6. Must Know Terms

    Being a new investor can be intimidating -- as someone who approached the process without prior knowledge or a finance background, Erin lays out the must-know terminology in layperson’s terms. In this lesson, learn about how to diversify your investment portfolio, factors such as your time horizon and risk tolerance, and the difference between bond funds, ETFs, mutual funds, index funds and more.

  7. Fees

    Don’t let high management fees and fine print sneak up on you; learn how to vet brokerages when considering your investment options. Erin explains and advises on expense ratios, what to ask when considering contracting a financial advisor and where to find details on associated fees to ensure you’re getting value for your money.

  8. Quick History of Stock Market

    Financial downturns have been devastating, yet studying past market events can show us how to weather the storm. Erin gives a quick review of previous American stock market downturns and how to protect yourself when the market does go down.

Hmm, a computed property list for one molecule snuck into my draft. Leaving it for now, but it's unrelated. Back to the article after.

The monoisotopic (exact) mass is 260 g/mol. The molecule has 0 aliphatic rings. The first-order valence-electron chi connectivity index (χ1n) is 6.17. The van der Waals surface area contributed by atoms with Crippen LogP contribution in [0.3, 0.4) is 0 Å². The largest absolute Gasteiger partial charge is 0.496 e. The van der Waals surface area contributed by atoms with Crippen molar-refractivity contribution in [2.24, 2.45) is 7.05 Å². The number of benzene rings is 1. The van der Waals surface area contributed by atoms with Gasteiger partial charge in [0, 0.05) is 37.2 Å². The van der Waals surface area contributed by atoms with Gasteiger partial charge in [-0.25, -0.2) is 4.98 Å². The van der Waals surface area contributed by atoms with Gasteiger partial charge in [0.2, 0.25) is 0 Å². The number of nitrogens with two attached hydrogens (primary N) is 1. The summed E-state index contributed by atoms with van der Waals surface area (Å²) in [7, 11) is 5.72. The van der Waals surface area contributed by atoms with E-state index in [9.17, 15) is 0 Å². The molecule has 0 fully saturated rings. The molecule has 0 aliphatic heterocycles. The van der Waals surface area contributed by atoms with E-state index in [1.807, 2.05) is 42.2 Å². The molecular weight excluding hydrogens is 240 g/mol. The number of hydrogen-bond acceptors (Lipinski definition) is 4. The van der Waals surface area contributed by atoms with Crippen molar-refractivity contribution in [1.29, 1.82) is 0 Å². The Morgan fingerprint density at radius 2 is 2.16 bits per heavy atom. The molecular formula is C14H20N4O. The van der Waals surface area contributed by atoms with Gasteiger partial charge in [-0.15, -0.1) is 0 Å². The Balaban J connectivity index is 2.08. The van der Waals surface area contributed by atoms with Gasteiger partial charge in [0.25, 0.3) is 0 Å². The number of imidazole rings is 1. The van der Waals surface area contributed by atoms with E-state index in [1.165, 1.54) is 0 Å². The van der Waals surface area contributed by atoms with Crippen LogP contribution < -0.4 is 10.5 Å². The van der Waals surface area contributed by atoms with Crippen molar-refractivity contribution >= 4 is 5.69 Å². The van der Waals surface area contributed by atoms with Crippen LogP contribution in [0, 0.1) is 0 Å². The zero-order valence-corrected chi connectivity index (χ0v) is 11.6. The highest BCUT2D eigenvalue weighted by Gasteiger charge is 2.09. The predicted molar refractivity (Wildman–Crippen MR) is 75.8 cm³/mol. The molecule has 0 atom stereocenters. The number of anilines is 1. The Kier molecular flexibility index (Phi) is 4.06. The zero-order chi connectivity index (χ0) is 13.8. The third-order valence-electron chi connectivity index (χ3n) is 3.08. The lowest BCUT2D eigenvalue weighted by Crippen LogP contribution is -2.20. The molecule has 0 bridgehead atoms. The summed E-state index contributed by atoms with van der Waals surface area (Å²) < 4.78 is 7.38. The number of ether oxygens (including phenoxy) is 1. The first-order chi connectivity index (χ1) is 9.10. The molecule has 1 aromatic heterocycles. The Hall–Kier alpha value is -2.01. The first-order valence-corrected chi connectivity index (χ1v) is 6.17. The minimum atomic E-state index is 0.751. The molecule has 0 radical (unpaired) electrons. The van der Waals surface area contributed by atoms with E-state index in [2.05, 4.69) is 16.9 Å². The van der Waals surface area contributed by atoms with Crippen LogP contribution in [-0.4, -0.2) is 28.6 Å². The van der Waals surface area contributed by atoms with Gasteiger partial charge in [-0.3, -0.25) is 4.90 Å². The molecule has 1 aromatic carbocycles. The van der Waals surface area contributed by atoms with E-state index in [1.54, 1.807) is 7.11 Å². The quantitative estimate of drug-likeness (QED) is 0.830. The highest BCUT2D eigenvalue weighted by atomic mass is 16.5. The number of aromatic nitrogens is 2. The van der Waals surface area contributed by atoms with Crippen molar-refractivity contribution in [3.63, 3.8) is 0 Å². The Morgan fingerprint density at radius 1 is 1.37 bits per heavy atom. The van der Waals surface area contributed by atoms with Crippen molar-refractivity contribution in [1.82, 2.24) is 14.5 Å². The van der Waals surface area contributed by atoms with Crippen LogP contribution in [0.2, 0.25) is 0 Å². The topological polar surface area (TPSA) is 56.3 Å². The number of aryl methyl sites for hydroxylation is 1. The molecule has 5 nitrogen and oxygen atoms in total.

9. DIY Approach

    You’re ready to invest -- how do you start? What level of involvement do you prefer? Erin walks you through different options and factors to consider: investment advisors, discount brokerages, minimum deposits, roboadvisors and micro-investing apps.

  10. Investing with Debt

    Should you be investing with debt? Whether you have credit card debt or student loans, Erin advises on whether it makes sense to start investing or not.

  11. Retirement

    Why should your investment goals prioritize retirement and why should you start now? Erin walks you through questions to consider when opening a retirement account and explains the differences between the 401k, 403b, traditional IRA and Roth IRA.

  12. Picking Initial Investments

    In this final lesson, Erin advises on how to choose your investments and approach building your portfolio. She closes by sharing valuable online resources for further information such as calculating compound interest, opening a brokerage account and researching investment options.